This test is also requested in case of suspected rickets, renal insufficiency or proven osteoporosis. Last but not least, a physician may prescribe this test if the calcium, phosphorus and/or parathyroid hormone levels are abnormal.
How is Vitamin D Measured?
Vitamin D is measured by collecting a blood sample, generally from the elbow. The blood sample must be kept in a dark place and frozen quickly within 4 hours following the blood test (at least 2 ml).
Vitamin D Blood Test
Vitamin D normal levels should be as follows:
25-OH- D3 dosage: 75 to 200 nmol/L or 30 to 80 µg /L
Threshold of toxicity > 250 nmol/L or 100 µg /L
What If My Vitamin D Is Too High?
Although it remains relatively rare, an excess level of vitamin D is toxic when it goes beyond the toxicity threshold set at 250 nmol/l. That is why vitamin D supplementation must be prescribed by a physician. Indeed, hypervitaminosis cannot usually be caused by too much exposure to the sun, nor by a diet too rich in vitamin D. In order to avoid this type of imbalance, it is therefore necessary to respect the recommended doses and to stop the supplementation when the vitamin D level is sufficient.
A high level of vitamin D3 in the blood can be a sign of:
- Intoxication during vitamin D treatments;
- Hypercalcemic lithiasis;
What To Do if My Vitamin D Level Is Too Low?
Vitamin D deficiency needs further medical investigation to determine the cause. Kids under the age of 5 and teenagers are often given oral supplements two to three times a year to compensate for increased bone growth at these times of life.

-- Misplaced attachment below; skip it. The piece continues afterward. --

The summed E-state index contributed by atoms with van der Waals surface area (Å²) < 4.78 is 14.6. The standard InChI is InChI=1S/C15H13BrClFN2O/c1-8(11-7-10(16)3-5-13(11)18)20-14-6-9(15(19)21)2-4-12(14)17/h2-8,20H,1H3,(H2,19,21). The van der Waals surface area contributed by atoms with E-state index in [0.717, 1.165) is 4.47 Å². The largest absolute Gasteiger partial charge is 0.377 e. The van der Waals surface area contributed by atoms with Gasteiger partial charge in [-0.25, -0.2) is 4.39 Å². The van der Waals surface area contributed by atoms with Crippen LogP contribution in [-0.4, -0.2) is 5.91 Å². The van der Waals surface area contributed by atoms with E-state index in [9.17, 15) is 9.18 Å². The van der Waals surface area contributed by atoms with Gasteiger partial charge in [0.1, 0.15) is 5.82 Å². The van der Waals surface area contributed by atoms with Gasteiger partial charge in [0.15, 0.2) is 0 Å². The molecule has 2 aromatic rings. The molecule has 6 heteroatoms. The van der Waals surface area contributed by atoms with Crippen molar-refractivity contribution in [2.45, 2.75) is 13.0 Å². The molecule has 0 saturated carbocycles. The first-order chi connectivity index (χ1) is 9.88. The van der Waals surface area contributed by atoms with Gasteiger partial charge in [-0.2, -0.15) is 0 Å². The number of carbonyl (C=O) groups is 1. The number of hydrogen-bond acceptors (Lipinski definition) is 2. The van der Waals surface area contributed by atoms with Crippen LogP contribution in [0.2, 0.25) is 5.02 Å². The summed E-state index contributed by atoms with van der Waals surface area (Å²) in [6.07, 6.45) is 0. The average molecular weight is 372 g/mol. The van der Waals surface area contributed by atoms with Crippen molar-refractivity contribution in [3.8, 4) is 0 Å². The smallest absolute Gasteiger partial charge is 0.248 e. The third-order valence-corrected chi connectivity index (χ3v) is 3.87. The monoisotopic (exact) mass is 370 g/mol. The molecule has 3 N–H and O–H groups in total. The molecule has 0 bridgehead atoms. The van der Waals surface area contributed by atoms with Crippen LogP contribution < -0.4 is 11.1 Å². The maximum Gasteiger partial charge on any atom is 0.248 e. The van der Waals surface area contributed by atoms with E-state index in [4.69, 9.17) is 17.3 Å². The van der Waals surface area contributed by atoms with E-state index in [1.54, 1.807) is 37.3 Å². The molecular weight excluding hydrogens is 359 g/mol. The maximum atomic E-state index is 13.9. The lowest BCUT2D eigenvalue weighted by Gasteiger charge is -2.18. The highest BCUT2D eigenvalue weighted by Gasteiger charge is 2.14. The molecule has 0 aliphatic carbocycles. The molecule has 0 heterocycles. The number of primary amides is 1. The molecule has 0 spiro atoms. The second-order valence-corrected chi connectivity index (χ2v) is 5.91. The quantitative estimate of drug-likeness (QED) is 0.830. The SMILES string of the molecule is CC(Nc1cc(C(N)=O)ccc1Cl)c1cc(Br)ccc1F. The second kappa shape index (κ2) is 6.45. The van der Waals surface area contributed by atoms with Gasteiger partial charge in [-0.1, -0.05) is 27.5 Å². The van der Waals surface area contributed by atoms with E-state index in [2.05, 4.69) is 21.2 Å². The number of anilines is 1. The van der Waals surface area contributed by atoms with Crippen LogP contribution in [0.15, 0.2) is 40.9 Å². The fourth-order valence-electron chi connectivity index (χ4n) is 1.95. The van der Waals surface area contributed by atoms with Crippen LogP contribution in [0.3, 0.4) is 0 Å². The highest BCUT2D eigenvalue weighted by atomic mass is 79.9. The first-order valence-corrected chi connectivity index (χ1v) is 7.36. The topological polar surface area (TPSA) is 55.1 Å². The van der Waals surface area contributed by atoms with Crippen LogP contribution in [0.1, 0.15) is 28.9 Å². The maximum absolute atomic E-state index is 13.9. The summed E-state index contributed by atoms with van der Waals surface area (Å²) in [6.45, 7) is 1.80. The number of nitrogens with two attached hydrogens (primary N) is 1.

Individuals suffering from intestinal pathology will also be specifically monitored. You can also increase your daily intake by favouring foods rich in vitamin D: fish liver oil, yeast, cereals, vegetable oils, mushrooms, green vegetables… The recommended average intake is 10 micrograms per day for adults, and 15 to 20 micrograms for pregnant or breastfeeding women.
A low level of vitamin D3 in the blood can be related to:
- Rickets or osteomalacia due to nutritional or digestive deficiency;
- Senile osteoporosis;
- Paget’s disease;
- Prostate cancer;
- Insufficient intakes (deficiencies are generally observed during pregnancy, growth and in the elderly);
- Liver failure or cirrhosis: no active form;
- Renal insufficiency or hypoparathyroidism;
- Treatment with anti-convulsants;
How to Avoid Vitamin D Deficiency?
In order to avoid vitamin D deficiency, you should expose yourself to UV rays (do not expose yourself during the hottest hours of the summer and use sun protection at all times) for about 15 to 30 minutes a day. Such exposure provides 50 to 90 percent of daily intake.
The remainder comes from food. The following foods provide vitamin D (per 100 g serving):
|Cod liver oil||3,400 IU / 100 g||Cereals||50 IU / 100 g|
|Raw herring||900 IU / 100 g||Chicken eggs||40 IU / 100 g|
|Salmon||500 IU / 100 g||Butter||30 IU / 100 g|
|Sardine||300 IU / 100 g||Liver||19 IU / 100 g|
|Tuna||230 IU / 100 g||Milk||6 IU / 100 g|
Because there is less sunshine in the fall and winter, it is often necessary to take a course of vitamin D ampoules during these seasons. Ask your doctor for advice.
In case you have any questions about vitamin D normal levels in your body, don’t hesitate to ask us in comments section below.